Then in 1989 at Vinexpo in Bordeaux, the Yarden Cabernet Sauvignon 1985 won the Grand Prix d’Honneur. Confirmation. Israeli wine was on the world wine map.

I was in England at the time, (in the mid 80’s), purchasing wine for a hotel chain.  I remember putting Yarden Sauvignon Blanc, Gamla Cabernet Sauvignon, and Golan Mount Hermon White (yes, then it was Golan. Later it was sold under the Yarden brand. Today the label is Hermon!), on the wine lists in restaurants throughout the chain. This was my introduction to Israeli wine.

Today, in his mid 70’s, Shimshon still appears driven.  He runs Welner Wines, a family business with his wife Liora and son, Yahav. He makes best value kosher wine at eleven different wineries, in seven different countries. Sounds like a logistical nightmare to me, but Welner controls everything from harvesting, production through to marketing and sales.

He markets to twenty countries, including giants like Trader Joe’s in America and Tesco in Britain. He targets a shelf price of $8 or under. He knows most sales of wine around the world is under $10 a bottle. Incidentally, most Israeli wine in export markets is priced above this.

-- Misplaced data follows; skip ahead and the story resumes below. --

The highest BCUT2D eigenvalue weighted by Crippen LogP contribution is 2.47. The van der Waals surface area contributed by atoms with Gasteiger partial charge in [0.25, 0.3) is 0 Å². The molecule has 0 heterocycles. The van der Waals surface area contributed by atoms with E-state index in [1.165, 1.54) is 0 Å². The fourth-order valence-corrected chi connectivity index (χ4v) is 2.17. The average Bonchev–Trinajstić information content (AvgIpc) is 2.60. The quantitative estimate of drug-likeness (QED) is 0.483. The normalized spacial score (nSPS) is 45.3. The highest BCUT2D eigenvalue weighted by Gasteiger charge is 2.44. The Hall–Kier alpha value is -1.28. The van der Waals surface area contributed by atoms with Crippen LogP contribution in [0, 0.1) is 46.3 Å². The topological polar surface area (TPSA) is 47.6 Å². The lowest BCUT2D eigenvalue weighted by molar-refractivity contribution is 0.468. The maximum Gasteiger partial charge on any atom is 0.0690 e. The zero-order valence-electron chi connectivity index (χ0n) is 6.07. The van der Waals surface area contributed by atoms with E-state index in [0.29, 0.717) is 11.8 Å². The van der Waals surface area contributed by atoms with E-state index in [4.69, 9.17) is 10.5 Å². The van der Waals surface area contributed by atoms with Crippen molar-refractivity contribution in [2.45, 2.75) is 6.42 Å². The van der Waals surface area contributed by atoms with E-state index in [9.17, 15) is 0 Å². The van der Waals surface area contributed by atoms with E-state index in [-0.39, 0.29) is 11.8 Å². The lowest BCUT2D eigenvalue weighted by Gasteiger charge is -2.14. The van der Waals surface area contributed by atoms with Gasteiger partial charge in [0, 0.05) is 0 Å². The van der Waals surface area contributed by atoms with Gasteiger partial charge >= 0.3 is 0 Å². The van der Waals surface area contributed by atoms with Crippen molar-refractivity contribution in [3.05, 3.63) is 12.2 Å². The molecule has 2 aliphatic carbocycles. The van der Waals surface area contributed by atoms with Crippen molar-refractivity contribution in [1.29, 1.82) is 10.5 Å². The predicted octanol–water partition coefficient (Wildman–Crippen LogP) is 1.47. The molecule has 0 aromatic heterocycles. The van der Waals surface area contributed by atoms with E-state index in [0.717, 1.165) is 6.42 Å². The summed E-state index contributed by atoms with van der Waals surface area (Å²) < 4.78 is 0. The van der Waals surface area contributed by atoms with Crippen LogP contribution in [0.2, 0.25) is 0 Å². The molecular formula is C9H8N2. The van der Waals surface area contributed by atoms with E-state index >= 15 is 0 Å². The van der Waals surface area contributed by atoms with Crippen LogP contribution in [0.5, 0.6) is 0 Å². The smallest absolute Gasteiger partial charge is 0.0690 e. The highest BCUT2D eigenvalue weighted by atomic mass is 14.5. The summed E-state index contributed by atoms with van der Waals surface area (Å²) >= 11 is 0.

Shimshon Welner can often be seen today at international wine shows. He is usually bent slightly forward, walking quickly, dragging a bag on wheels. My main job in the days I worked at the Golan Heights Winery was knotting the ties of the successive CEO’s on visits abroad. Shimshon has never benefited from my expertise. He wears a tie Israeli style, with a large knot and at half-mast. He always has mischievous twinkle in his eye and he always talk to you as though he is in a rush. Usually he is.

The success of Welner Wines is apparent on the shelves abroad. However that is another story. For now, we should appreciate the changes he introduced in the viticulture, winemaking and marketing of wine here in Israel, that influenced a whole industry for the better. The quality wines of today owe a great deal to those beginnings. How many things which we take for granted today, were first introduced by this enterprising pioneer!

THEJERUSALEM POST